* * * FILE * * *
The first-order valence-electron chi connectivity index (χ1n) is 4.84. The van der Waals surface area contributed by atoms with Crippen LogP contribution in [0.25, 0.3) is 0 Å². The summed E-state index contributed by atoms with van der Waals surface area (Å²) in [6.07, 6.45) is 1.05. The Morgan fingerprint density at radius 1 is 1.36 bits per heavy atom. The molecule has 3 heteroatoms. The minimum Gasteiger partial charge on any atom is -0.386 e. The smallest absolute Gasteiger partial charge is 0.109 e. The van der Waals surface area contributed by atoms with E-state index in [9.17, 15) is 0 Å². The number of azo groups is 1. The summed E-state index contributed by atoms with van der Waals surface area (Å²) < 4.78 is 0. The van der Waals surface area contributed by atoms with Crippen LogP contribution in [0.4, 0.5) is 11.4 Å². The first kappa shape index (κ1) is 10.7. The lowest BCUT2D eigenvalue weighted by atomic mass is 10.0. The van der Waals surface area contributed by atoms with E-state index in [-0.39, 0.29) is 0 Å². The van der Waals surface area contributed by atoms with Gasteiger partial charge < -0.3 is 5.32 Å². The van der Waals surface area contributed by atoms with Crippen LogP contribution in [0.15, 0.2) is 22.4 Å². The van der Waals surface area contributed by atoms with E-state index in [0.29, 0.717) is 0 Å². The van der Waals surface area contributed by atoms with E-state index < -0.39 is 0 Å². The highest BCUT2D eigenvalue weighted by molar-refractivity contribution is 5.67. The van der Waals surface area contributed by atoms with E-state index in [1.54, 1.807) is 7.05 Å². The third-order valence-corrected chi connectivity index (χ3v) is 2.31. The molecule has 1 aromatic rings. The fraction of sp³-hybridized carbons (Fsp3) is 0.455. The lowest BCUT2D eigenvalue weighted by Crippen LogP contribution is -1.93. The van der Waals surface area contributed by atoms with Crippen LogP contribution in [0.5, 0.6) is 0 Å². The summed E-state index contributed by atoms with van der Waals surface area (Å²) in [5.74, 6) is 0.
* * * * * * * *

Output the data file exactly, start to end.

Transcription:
The first-order valence-electron chi connectivity index (χ1n) is 4.84. The van der Waals surface area contributed by atoms with Crippen LogP contribution in [0.25, 0.3) is 0 Å². The summed E-state index contributed by atoms with van der Waals surface area (Å²) in [6.07, 6.45) is 1.05. The Morgan fingerprint density at radius 1 is 1.36 bits per heavy atom. The molecule has 3 heteroatoms. The minimum Gasteiger partial charge on any atom is -0.386 e. The smallest absolute Gasteiger partial charge is 0.109 e. The van der Waals surface area contributed by atoms with E-state index in [9.17, 15) is 0 Å². The number of azo groups is 1. The summed E-state index contributed by atoms with van der Waals surface area (Å²) < 4.78 is 0. The van der Waals surface area contributed by atoms with Crippen LogP contribution in [0.4, 0.5) is 11.4 Å². The first kappa shape index (κ1) is 10.7. The lowest BCUT2D eigenvalue weighted by atomic mass is 10.0. The van der Waals surface area contributed by atoms with E-state index in [-0.39, 0.29) is 0 Å². The van der Waals surface area contributed by atoms with Gasteiger partial charge < -0.3 is 5.32 Å². The van der Waals surface area contributed by atoms with Crippen LogP contribution in [0.15, 0.2) is 22.4 Å². The van der Waals surface area contributed by atoms with E-state index in [0.29, 0.717) is 0 Å². The van der Waals surface area contributed by atoms with E-state index < -0.39 is 0 Å². The highest BCUT2D eigenvalue weighted by molar-refractivity contribution is 5.67. The van der Waals surface area contributed by atoms with E-state index in [1.54, 1.807) is 7.05 Å². The third-order valence-corrected chi connectivity index (χ3v) is 2.31. The molecule has 1 aromatic rings. The fraction of sp³-hybridized carbons (Fsp3) is 0.455. The lowest BCUT2D eigenvalue weighted by Crippen LogP contribution is -1.93. The van der Waals surface area contributed by atoms with Crippen LogP contribution in [0.5, 0.6) is 0 Å². The summed E-state index contributed by atoms with van der Waals surface area (Å²) in [5.74, 6) is 0.